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Interpreting Brian Harris

Recent Developments in Translatology

Edited By María Amparo Jimenez Ivars and María Jesús Blasco Mayor

The editors of this volume organized the symposium Interpreting... Naturally at Universitat Jaume I (Castellón, Spain) in November 2009. They have now compiled some of the most outstanding work presented at the event by young researchers, which is included in this book as a sequel of Interpreting Naturally. A tribute to Brian Harris. Furthermore, the editors have invited seasoned and renowned academics to contribute to Brian Harris’ well deserved homage. Their contributions mainly deal with natural translation (NT), a notion coined by Brian Harris to describe untrained bilinguals’ ability to translate. The authors seek to further develop NT by connecting it with related areas: bilingualism and translator competence, cultural brokering, language learning and interpreter training, interpreting paradigms and training. Furthermore, they discuss norms and directionality in interpreting, interpreting quality, interpreting in the public services, postgraduate interpreter training and the profession.


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First Impressions in Interpreting Quality Assessment: The Incidence of Nonverbal Communication - Olalla García Becerra 173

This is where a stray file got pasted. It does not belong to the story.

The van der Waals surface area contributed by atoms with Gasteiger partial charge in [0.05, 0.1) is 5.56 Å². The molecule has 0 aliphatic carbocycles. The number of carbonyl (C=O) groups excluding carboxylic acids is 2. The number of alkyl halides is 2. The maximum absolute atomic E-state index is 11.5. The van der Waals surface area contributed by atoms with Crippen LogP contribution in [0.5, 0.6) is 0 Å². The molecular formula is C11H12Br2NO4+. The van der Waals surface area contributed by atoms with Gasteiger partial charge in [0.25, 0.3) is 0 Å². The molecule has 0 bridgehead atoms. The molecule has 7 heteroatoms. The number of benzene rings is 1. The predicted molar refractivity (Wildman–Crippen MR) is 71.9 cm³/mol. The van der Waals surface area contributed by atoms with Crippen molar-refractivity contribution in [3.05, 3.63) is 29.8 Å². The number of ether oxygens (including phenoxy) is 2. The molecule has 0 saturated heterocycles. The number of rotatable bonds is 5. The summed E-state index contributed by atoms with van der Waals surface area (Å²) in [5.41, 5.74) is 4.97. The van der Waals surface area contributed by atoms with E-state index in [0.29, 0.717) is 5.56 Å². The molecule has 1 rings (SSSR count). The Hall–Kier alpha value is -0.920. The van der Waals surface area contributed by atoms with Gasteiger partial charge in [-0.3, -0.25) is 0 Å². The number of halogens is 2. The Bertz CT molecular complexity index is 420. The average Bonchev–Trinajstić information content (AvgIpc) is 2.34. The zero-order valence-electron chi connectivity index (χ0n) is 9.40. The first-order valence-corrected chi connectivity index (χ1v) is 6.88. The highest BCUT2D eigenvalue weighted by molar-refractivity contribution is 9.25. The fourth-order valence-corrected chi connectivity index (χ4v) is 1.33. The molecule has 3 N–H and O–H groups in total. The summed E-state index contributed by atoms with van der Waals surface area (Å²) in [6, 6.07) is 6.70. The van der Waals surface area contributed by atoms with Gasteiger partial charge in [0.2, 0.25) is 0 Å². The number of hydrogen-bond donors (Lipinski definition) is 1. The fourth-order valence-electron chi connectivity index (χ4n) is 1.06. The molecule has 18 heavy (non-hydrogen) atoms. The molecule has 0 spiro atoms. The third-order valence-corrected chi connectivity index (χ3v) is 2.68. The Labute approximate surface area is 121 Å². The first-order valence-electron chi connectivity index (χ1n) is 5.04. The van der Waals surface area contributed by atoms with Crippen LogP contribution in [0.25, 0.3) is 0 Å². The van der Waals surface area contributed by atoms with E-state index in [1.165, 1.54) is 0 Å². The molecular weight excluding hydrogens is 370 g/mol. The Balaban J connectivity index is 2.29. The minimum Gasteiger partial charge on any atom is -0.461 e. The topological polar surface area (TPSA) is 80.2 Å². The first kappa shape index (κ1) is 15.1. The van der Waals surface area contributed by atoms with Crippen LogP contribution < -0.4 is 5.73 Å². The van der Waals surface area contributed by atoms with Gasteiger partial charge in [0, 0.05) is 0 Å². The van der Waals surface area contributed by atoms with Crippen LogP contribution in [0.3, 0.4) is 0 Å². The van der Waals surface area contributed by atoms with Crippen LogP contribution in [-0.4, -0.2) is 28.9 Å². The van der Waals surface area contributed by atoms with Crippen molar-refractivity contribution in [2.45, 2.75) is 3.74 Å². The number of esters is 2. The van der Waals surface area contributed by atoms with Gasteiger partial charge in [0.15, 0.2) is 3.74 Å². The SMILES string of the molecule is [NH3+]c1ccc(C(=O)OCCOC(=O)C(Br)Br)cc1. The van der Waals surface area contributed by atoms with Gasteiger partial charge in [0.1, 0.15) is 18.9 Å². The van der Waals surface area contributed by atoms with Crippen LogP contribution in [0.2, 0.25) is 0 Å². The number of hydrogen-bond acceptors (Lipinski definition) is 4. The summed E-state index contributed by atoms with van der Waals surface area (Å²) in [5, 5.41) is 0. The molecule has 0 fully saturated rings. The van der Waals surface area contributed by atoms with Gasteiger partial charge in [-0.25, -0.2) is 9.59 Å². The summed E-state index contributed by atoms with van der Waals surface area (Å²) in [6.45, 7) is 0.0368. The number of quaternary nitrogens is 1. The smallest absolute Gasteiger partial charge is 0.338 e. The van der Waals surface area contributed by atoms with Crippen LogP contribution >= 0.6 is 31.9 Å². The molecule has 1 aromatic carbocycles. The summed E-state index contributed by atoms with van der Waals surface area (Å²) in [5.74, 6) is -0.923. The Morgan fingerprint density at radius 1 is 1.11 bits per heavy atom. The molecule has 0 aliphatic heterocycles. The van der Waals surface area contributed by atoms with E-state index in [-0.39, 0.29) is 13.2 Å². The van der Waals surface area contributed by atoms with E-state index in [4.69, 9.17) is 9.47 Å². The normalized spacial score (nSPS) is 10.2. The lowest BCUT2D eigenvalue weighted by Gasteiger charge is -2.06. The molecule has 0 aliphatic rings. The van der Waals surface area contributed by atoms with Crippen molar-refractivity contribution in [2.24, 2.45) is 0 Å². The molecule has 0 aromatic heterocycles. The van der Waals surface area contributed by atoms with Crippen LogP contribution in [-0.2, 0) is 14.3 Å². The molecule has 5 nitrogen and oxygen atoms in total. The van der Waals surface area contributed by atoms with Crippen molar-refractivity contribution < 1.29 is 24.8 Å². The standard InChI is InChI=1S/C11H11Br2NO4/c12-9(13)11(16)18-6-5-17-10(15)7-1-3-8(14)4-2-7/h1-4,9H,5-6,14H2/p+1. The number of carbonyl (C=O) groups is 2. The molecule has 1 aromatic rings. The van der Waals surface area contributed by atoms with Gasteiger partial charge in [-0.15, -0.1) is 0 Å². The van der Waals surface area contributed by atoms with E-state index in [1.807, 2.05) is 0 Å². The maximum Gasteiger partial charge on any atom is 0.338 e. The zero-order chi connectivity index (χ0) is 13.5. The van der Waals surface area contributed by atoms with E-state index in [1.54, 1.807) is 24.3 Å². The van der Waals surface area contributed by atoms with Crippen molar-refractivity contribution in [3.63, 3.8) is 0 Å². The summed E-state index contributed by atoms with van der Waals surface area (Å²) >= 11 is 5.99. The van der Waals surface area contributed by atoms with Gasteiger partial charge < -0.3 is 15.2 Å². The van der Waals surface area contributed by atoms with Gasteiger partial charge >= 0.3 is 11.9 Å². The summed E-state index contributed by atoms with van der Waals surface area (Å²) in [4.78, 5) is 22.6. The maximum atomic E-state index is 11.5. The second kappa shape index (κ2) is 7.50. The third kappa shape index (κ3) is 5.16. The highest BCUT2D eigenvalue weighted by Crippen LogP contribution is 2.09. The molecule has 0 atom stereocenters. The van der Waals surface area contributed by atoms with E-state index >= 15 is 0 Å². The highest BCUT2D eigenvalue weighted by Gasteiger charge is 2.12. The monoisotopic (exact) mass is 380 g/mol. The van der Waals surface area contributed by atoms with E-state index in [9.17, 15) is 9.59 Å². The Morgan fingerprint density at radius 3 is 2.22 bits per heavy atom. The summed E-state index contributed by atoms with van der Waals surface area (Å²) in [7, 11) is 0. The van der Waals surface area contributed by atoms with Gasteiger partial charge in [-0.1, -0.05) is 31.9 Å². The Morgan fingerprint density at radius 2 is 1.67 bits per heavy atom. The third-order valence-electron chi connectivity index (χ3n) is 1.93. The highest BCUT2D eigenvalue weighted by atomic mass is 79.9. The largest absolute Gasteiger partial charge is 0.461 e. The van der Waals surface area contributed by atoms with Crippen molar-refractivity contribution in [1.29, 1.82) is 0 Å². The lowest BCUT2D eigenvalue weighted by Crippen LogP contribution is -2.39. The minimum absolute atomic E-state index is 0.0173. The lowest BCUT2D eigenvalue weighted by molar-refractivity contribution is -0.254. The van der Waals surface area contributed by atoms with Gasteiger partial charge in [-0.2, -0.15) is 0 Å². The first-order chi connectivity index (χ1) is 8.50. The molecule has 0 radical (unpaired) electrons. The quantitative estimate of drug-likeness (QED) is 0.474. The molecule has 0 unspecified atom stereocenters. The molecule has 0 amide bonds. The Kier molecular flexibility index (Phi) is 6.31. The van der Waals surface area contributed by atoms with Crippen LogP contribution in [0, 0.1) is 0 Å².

Olalla García Becerra, Universidad de Granada First Impressions in Interpreting Quality Assessment: The Incidence of Nonverbal Communication1 1. Do First Impressions Matter? First impression formation could be relevant for the process of inter- preting quality assessments, as the result of interpreting is evanes- cent, with words vanishing as soon as they are spoken; what remains being the impressions received by the audience (Riccardi, 2002: 116). The communication established by users and interpreter is reduced to the voice the former receive through their headsets. The impact of the interpreter’s first performance is, therefore, of great importance. Some factors which are not usually considered in the quality assess- ment process, should consequently be considered, for they could play a significant role for the user’s evaluation (Collados Aís et al., 2003: 39). In daily life, the physical appearance and the first contact we es- tablish with someone lead to us forming an impression, which tends to remain stable if we do not meet the person again. Nonverbal as- pects are essential to the impression users form of an interpreter. In this first impressions analysis, we do not take into account whether users are ideal judges for quality assessment (Gile, 1990, 1991; Ka- lina, 2002; Kurz, 2003; Garzone, 2003), because our interest focuses on user perception and the influence the inferences they make has on the quality assessment process. 1 This work has been carried out in the frame of the projects Interpretación si- multánea: maximizadores y minimizadores de la...

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